Kimmico Inc. is a player in political circles, showing up in the campaign-finance reports of key state senators–George Della, in whose district the club is located, and Nathaniel McFadden, the chairman of the city’s Senate delegation. It also hires topnotch lobbyists from Semmes, Bowen, and Semmes to forward its interests in Annapolis.
Fantasies has high connections but has also seen its fair share of trouble under Shaulis. In 1995 the establishment was found guilty by the Liquor Board of prostitution, nudity, gambling, and selling to a minor. Most of the problems arose from a bull roast featuring naked dancers–although one was reported to be wearing Baltimore City police uniform shirt with an official baltimore police patch on the upper sleeves. Since then, the establishment has had a few reports to the Liquor Board–two assaults and a robbery in 2000–but only one guilty ruling in 2001 for illegal nudity.
But Shaulis is not the only figure behind Kimmico according to the paper trail. The company contact for Kimmico in the State Ethics Commission lobbyist list for 2002 is “Cal Brockdorff,” who also is resident agent for the company that owns high-dollar property where Fantasies sits–Jaguar Asset Management Inc. of Laurel. Jaguar purchased this prime piece of real estate for $750,000 in 1994.
Calvin T. Brockdorff is an intriguing character. In 1983, when he was 26 years old, he was arrested in D.C. with $1 million’s worth of cocaine, according to Washington Postcoverage of the bust. During the 1990s, he built a company called the National Fitness Network, which often does business as the Mid-Atlantic Fitness Network, signing up corporations and health insurers to offer discounted health-club memberships to their employees and customers. And in 2001, he briefly made waves in South Florida, where he opened Orbit, a 2,000-capacity nightclub, over the protests of the club’s posh Boynton Beach neighbors. The club is now called Ovation and is under new management, according to its Web site. Attempts to reach Brockdorff, including a faxed letter, were unsuccessful.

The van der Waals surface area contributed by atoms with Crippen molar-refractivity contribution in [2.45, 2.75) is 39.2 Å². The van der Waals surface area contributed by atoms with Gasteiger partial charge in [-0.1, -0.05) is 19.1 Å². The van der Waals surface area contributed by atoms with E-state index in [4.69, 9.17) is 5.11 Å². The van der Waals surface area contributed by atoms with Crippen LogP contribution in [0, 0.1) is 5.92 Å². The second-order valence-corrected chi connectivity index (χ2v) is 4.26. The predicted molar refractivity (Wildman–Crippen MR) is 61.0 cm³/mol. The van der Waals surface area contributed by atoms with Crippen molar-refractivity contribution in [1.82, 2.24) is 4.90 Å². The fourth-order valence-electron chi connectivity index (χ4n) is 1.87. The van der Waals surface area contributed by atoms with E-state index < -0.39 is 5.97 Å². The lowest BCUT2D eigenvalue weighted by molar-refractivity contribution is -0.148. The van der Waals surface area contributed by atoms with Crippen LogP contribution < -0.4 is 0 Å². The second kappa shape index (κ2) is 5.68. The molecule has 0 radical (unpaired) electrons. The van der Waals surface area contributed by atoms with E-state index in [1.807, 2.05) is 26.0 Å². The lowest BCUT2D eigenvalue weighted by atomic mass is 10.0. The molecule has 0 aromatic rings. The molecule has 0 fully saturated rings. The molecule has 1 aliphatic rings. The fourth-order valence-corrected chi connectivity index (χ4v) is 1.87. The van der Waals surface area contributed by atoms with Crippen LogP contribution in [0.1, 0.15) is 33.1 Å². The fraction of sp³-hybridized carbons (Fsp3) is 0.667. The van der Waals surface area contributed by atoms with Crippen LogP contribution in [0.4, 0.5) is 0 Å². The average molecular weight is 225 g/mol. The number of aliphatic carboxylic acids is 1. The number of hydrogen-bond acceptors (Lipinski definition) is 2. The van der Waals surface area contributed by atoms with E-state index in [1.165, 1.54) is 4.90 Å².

On the Fantasies liquor license, Shaulis lists his home residence as 1649 S. Hanover St., a property he and his wife own in South Baltimore. At that address is a pub, Covahey’s Tavern. A few blocks east, on Bend Street, is the Friendship Inn. Shaulis owned this, too, until he sold it in 1998 to Raymond Makarovich, who transferred it Monica Makarovich last year.
The Makarovich name is a familiar one in the Curtis Bay bar district. The patriarch, Raymond Makarovich, is said by locals to have passed away, but his offspring and in-laws continue the family tradition of owning bars, vending-machine companies, and racehorses–concerns that put them all over the map, not just in Curtis Bay.
Ann Taylor doesn’t charge a penny to play songs on the jukebox at Taylor’s Tavern. “Don’t need a license for it because I don’t charge,” she explains. She says she got it years ago from Makarovich: “He owed me $500, so I just kept the jukebox.” Where the license would normally be displayed is a business card, browning with age: Cadillac Amusements, 3729 S. Hanover St. The address is for Norma Jeans, a bar in the heart of Brooklyn’s business district that is still in the Makarovich family. Cadillac Amusements is gone, but a new Makarovich vending-machine company, DRM Inc., is alive and well at that address, and dutifully paying its political dues by contributing to Sen. Della’s campaign coffers.
The Backstretch, the Rave Inn, and the now-defunct Sports Inn (whose license now belongs to a packaged-goods store on Pennington, the Soda Pop Shop) are all Curtis Bay establishments to which the Makarovich family has been tied through Liquor Board records. Outside of Curtis Bay, the Makarovich name is on the properties where the venerated Scallio’s (now called the Hollins Street Pub) sits in Sowebo. And over near the Westside Shopping Center on South Bentalou Street, a Makarovich is on the liquor license for Rosie’s Pub, whose property is owned by Joseph Laumann, the former licensee of the old Garpstas Tavern when it was Joe’s Pub.
The picture that emerges is one of a fiefdom–a city enclave where power courses through the hands of a few local burghers who have surprising and far-flung ties to the larger world. Shaulis and the Makaroviches are obviously well-connected people. Theodore Sanford, the owner of another Curtis Bay establishment, is, too. The Sanford name appears on a number of liquor licenses over the years, and local community activists say they are going to keep a close eye on the newly added second floor of his bar, Thumpers. He maintains the addition will contain office space, but more than a few locals murmur suspicions about what the red light out front suggests about the true nature of the expansion.